From Pitches in Asia – Report from JFA Coaches/Instructors in Asia Vol.36: TSUKITATE Norio, Coach of Timor-Leste National Team
26 April 2019
Back to Timor-Leste
From 2011 to 2013, I was coaching for the U-23, U-19, U-16 National Teams of Timor-Leste. After several years, I have returned to this country last May, this time to coach the top category of National Team. Regardless of the country, the national team has the obligation to meet the expectations of the nation. We are constantly expected to balance out the future developments and the current results. Fortunately, many of the youth players I have coached in the past are now playing for the top team, which gives me an advantage in understanding the characters of each player. However, it also contains the risk of me making prejudice decisions, so I must be careful. I always try to keep in mind to find new players that are currently making improvements.
The differences and similarities
In the past, I was given the opportunity to coach national teams at Guam, Laos, Bangladesh, and Bhutan. These experiences have given me a tremendous amount of strengths. The biggest thing I’ve learned is that “Every country is different” and “Every country is the same.” This may sound irrational, but I will like to explain what the “differences” and the “similarities” are.
“Differences” = Politics, religions, and national traits
Especially, politics and religions have an enormous amount of effect on a country’s football association. Socialism, democracy, monarchy, Islam, Buddhism, Christianity, they all have their own merits, but for me, there were many traits that I wasn’t very familiar with and had a challenging time understanding. For an example, the concept of having the “Players first,” is a well-known concept in Japan, but this may not be the case elsewhere. People are not always thinking of the players. Politics and religions can have a strong effect on people’s perspective, and it is very difficult to determine what is right. I came to realise that each people have a different sense of value which determines what is right and wrong in each country.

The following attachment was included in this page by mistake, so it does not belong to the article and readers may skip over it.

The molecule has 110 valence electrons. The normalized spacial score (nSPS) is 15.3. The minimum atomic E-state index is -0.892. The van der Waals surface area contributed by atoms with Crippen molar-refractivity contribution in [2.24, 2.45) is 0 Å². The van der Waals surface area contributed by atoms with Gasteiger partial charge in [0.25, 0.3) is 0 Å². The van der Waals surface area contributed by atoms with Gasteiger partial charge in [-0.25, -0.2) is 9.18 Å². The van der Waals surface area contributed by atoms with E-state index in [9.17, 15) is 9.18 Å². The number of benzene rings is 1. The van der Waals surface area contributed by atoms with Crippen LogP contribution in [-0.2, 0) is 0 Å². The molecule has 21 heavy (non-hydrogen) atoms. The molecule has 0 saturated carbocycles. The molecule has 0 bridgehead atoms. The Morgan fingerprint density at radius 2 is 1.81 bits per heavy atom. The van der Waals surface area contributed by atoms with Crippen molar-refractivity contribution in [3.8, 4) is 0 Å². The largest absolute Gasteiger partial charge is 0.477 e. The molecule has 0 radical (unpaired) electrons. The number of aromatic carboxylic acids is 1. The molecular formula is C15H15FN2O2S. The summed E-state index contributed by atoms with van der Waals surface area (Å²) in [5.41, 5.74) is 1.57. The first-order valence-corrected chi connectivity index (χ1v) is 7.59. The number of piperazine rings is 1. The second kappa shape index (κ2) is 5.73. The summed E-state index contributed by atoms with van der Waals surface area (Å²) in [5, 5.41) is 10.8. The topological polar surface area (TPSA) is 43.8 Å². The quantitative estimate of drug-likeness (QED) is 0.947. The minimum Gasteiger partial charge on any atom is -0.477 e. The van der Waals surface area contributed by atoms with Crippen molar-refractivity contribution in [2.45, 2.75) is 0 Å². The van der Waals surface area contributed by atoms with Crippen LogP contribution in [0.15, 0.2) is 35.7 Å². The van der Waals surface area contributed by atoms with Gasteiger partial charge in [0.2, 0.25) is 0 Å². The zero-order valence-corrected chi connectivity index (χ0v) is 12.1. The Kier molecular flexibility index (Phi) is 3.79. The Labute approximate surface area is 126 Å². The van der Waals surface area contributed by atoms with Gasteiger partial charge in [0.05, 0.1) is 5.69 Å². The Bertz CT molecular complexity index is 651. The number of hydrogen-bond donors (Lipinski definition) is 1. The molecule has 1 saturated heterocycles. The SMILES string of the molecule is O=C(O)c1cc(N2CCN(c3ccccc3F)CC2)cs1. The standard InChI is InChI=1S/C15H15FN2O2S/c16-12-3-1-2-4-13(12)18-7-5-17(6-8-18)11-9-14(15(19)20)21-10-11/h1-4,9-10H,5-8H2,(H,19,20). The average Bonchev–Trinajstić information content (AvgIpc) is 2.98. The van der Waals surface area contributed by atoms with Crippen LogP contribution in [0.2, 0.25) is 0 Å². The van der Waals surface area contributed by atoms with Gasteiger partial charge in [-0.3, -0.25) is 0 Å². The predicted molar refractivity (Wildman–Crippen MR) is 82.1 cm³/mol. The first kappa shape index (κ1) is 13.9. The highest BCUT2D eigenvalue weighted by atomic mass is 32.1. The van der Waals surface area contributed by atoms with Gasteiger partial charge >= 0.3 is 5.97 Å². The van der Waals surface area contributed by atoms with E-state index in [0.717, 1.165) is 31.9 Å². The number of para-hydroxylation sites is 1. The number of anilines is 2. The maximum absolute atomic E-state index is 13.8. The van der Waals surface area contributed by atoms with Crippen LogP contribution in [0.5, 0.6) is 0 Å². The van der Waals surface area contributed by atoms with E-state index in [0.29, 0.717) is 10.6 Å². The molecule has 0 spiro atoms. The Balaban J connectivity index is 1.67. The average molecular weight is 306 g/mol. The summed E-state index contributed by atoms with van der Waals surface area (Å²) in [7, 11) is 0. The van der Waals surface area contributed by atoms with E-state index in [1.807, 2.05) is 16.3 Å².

“Similarities” = Everyone loves football
Regardless of the level of competition, people loves the game and get excited watching the plays of the national team. The players feed off the energy provided by the people of their nation, while the supporters gain courage from the players of their national team. In any given country, there will always be differences that may be hard to understand. However, when it comes to football, I am fully committed to give my entire energy to the sport. That can be said when I am in Japan as well.
At the year end, we will be participating in the “SEA GAMES,” which is like the Olympics of ASEAN, held in the Philippines. There will be many twists and turns down the road, but we will put our entire energy towards this tournament at the Philippines to make our nation happy.
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